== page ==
by Emilee Krupa, Licensed Substance Use Disorder Counselor (SUDC), Marriage and Family Therapy Intern
A common question we get asked is “How do I know if my child/spouse/friend has a substance use disorder?”. The reality is that there are many factors that go into someone developing a substance use disorder, which can include experimentation, stressors or other environmental factors, a lack of family stability, socioeconomic status, social settings, or simply just a lack of support. Social networks and family structure play a substantial role in development, maintenance, and recovery from substance use disorders especially in teens and young adults.
It is not uncommon for people to use substances in order to “escape” from current emotions or past trauma. Common issues might be physical, sexual, or emotional abuse, school or work-related stressors, and family or friend stressors; having experienced these things it would appear to be a logical choice to use substances to escape. Substances can be used to self-medicate and ease the pain of the issue for a short time, but additional consequences are sure to arise. Many people who have suffered from addiction or had loved ones who have suffered want to know the “cause”, but unfortunately, the “cause” typically isn’t just one thing but a combination of many.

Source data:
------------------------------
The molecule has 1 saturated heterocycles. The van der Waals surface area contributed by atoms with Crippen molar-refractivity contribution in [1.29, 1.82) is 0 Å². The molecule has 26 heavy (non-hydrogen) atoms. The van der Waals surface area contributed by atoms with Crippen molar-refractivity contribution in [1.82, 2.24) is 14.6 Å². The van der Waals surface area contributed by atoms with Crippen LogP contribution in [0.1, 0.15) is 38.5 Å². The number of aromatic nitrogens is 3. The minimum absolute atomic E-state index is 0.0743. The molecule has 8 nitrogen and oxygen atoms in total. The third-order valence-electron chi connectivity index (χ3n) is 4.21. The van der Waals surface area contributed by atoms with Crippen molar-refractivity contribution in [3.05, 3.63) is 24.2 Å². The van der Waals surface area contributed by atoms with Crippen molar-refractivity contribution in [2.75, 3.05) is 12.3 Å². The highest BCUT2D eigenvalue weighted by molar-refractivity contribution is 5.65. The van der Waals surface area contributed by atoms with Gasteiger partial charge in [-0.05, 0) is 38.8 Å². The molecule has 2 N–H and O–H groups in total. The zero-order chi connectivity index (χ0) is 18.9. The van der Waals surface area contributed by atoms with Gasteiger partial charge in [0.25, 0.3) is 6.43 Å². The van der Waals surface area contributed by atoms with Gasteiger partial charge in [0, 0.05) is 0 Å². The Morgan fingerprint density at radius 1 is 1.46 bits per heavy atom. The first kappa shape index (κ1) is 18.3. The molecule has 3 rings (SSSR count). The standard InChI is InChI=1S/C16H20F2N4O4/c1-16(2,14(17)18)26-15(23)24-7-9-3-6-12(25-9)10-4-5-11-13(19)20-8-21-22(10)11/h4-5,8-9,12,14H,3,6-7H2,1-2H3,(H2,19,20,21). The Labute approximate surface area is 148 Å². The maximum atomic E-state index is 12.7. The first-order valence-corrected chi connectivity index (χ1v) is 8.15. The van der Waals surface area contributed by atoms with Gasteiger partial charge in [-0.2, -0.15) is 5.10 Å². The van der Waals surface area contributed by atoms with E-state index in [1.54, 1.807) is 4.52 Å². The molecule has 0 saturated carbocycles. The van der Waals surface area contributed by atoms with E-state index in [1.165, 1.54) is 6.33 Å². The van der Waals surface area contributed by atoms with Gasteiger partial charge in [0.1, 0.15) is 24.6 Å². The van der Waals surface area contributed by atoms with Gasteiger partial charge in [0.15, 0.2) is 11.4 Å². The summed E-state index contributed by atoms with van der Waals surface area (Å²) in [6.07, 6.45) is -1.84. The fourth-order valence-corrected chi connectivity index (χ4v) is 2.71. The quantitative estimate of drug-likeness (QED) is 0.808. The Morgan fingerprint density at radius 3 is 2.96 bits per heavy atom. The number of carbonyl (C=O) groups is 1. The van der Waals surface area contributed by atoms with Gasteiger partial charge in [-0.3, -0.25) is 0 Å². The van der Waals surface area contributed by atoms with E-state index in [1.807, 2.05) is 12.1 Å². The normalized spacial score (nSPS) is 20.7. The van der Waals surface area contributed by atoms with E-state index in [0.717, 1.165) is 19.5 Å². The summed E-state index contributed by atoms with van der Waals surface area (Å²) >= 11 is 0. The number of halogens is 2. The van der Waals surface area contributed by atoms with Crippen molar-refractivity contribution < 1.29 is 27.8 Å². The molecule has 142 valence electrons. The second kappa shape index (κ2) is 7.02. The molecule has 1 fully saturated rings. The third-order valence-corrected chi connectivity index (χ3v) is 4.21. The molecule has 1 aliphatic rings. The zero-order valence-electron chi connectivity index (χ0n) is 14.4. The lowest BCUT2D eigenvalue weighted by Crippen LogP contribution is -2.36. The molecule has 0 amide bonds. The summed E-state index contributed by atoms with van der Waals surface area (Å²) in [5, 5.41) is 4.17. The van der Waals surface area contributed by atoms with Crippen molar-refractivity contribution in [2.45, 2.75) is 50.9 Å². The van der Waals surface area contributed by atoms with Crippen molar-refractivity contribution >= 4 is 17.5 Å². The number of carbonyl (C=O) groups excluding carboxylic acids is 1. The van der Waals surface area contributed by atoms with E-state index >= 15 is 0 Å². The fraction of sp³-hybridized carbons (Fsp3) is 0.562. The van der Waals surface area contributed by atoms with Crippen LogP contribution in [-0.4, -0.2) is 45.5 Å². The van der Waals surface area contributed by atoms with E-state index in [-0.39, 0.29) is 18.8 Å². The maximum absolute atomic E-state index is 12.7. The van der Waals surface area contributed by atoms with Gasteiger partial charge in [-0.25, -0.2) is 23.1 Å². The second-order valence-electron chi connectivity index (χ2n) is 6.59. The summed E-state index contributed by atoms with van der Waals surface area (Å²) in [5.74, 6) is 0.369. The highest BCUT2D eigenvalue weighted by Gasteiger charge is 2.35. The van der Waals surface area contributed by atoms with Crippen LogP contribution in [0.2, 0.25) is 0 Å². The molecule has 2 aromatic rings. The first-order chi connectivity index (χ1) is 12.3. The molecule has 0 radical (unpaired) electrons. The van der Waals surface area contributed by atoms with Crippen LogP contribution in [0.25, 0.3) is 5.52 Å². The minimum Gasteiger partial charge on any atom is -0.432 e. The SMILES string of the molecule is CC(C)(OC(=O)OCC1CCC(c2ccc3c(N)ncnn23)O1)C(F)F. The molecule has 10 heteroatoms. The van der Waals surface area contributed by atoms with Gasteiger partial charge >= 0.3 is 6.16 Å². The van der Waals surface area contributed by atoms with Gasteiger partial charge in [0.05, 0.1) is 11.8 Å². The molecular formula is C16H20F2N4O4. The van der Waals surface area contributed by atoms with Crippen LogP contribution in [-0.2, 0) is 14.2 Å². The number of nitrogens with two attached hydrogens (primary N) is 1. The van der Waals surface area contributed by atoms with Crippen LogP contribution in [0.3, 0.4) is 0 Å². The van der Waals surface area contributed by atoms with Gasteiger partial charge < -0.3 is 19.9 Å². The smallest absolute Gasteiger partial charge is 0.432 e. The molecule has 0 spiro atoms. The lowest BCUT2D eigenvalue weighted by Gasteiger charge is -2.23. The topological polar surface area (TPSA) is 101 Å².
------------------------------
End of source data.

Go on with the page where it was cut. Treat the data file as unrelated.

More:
The family is still considered one’s primary source of nurturing, attachment, and socialization; therefore, when an individual has a substance use disorder the effects are felt by the entire family and the effects on each member are unique. Family members can be instrumental in finding out how the substance use disorder has developed, is being maintained, and what within the family is going to negatively or positively influence the treatment process. For these reasons, it can be beneficial for the entire family to participate in therapy so they can work together on the whole family healing.
According to the Center for Disease Control and Prevention (CDC), prescription pain medication deaths are at epidemic levels over the past decade, and opioid-related deaths have quadrupled in young people from ages 12-25. Because the whole system is affected by substance use, it is a family issue. Research shows us that when substance abuse is treated with the whole family, not just the substance user, therapy is significantly more effective.
If you or someone you know is struggling with an addiction or is in recovery and working on healing relationships in the wake of addiction, call us for a free consultation with Emilee or one of the other therapists in our office (801) 432-0883.